Tuesday, November 22, 2011
Seeing double is a good thing with Twin Spirit
Nine-year-old Rose is living a happy, middle-class life in 1960s England with her father and friends. The girls discover a book full of spooky old incantations and after her friends are gone for the night, Rose tries one that has dramatic effects – she discovers that her conjoined twin, Lily, may not be with her in body any longer, but her spirit is still firmly attached and has been with her the entire time, unseen and unheard.
Together they begin the search for their mother, who died at their birth, in the spirit land of Kiian. The afterlife is not nearly as safe as one would think, and a second death is entirely possible if you’re caught by the very dementor-like Govern.
Speaking of dementors, I found Twin Spirit to be something of Harry Potter meets The Lion, The Witch and The Wardrobe, but with its own very rich world and set of characters. It’s almost too rich, as there is so much packed into this novel that as it neared the climax, I found myself having to re-read parts to catch all the action and details. However, the main cast of characters is strong and distinct enough that I never got completely lost, and actually misted up a bit when one of them is killed near the end.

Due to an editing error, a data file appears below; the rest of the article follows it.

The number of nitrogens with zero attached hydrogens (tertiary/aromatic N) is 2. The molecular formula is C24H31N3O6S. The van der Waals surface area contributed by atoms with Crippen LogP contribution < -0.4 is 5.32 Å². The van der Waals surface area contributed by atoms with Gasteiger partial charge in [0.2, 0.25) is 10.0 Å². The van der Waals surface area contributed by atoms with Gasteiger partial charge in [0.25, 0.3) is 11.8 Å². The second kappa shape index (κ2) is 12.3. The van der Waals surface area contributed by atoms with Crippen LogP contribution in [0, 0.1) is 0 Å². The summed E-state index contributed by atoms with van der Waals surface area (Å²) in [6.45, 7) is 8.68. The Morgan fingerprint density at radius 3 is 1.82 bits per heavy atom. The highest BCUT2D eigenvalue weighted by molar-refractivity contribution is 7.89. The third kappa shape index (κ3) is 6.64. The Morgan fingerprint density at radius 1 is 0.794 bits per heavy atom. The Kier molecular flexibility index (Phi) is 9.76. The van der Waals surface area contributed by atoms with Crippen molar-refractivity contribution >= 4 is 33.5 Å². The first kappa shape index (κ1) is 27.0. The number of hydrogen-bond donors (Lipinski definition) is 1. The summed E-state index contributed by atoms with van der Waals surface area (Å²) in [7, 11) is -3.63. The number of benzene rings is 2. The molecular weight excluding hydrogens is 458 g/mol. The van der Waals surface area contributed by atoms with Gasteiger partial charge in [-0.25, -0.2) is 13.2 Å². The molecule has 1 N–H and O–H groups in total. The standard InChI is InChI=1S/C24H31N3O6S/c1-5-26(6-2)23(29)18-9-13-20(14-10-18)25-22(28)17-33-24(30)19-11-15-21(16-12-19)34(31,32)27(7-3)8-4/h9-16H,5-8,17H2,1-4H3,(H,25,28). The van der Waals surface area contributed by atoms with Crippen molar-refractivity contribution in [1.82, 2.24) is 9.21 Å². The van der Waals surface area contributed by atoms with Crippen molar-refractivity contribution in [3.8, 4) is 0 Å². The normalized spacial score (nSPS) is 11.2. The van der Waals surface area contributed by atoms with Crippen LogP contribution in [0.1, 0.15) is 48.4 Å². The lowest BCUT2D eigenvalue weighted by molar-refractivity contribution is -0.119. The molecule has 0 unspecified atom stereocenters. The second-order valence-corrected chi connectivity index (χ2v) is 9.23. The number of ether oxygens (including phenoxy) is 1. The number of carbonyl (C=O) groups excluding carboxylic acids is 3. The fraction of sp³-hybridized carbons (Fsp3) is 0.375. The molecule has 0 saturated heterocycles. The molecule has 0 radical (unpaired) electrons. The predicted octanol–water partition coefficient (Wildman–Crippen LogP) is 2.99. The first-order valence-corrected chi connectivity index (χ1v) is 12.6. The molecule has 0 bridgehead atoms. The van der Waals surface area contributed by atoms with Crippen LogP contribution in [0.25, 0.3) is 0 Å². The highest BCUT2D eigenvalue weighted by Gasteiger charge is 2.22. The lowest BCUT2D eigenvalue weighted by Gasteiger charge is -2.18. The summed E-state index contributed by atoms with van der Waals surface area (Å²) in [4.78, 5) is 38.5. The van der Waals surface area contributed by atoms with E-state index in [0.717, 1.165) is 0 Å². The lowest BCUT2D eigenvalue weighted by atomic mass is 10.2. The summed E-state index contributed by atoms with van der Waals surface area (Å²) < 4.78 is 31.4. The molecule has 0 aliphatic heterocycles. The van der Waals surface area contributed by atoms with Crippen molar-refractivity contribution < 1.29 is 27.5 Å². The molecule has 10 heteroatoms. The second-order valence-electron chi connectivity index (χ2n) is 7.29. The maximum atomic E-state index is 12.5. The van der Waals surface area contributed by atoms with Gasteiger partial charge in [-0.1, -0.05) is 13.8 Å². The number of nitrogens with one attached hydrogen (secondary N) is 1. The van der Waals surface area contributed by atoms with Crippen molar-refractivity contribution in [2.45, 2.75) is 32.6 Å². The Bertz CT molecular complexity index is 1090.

Thompson comes from a video game level designer background, and it works to his advantage in this tale full of twists, turns, puzzles, rescues, narrow escapes and overall exciting adventure. It could easily have been 25% longer, especially in the last quarter of the book which felt slightly rushed in my opinion, but that story compression does add to the sense of excitement and urgency.
Overall, Twin Spirit is well-told and will appeal to younger readers, especially adventurous girls from about 8 to 12.